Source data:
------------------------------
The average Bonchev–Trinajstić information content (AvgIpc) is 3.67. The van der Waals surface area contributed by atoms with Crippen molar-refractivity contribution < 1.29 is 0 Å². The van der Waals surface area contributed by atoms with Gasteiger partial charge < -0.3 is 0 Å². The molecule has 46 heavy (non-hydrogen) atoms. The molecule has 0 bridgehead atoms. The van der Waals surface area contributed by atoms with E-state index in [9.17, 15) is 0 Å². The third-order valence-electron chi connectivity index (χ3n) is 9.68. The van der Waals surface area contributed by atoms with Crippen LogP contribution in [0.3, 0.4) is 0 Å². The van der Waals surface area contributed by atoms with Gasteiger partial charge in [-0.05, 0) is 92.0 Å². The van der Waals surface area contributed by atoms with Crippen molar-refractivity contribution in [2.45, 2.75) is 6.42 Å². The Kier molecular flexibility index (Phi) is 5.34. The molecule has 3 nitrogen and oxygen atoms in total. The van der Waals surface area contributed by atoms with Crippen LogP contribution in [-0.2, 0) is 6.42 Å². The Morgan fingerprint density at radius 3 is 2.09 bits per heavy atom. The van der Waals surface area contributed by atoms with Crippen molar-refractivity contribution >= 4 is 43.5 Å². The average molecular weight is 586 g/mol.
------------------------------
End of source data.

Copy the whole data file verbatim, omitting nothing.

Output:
The average Bonchev–Trinajstić information content (AvgIpc) is 3.67. The van der Waals surface area contributed by atoms with Crippen molar-refractivity contribution < 1.29 is 0 Å². The van der Waals surface area contributed by atoms with Gasteiger partial charge < -0.3 is 0 Å². The molecule has 46 heavy (non-hydrogen) atoms. The molecule has 0 bridgehead atoms. The van der Waals surface area contributed by atoms with E-state index in [9.17, 15) is 0 Å². The third-order valence-electron chi connectivity index (χ3n) is 9.68. The van der Waals surface area contributed by atoms with Crippen LogP contribution in [0.3, 0.4) is 0 Å². The van der Waals surface area contributed by atoms with Gasteiger partial charge in [-0.05, 0) is 92.0 Å². The van der Waals surface area contributed by atoms with Crippen molar-refractivity contribution in [2.45, 2.75) is 6.42 Å². The Kier molecular flexibility index (Phi) is 5.34. The molecule has 3 nitrogen and oxygen atoms in total. The van der Waals surface area contributed by atoms with Crippen LogP contribution in [-0.2, 0) is 6.42 Å². The Morgan fingerprint density at radius 3 is 2.09 bits per heavy atom. The van der Waals surface area contributed by atoms with Crippen molar-refractivity contribution >= 4 is 43.5 Å². The average molecular weight is 586 g/mol.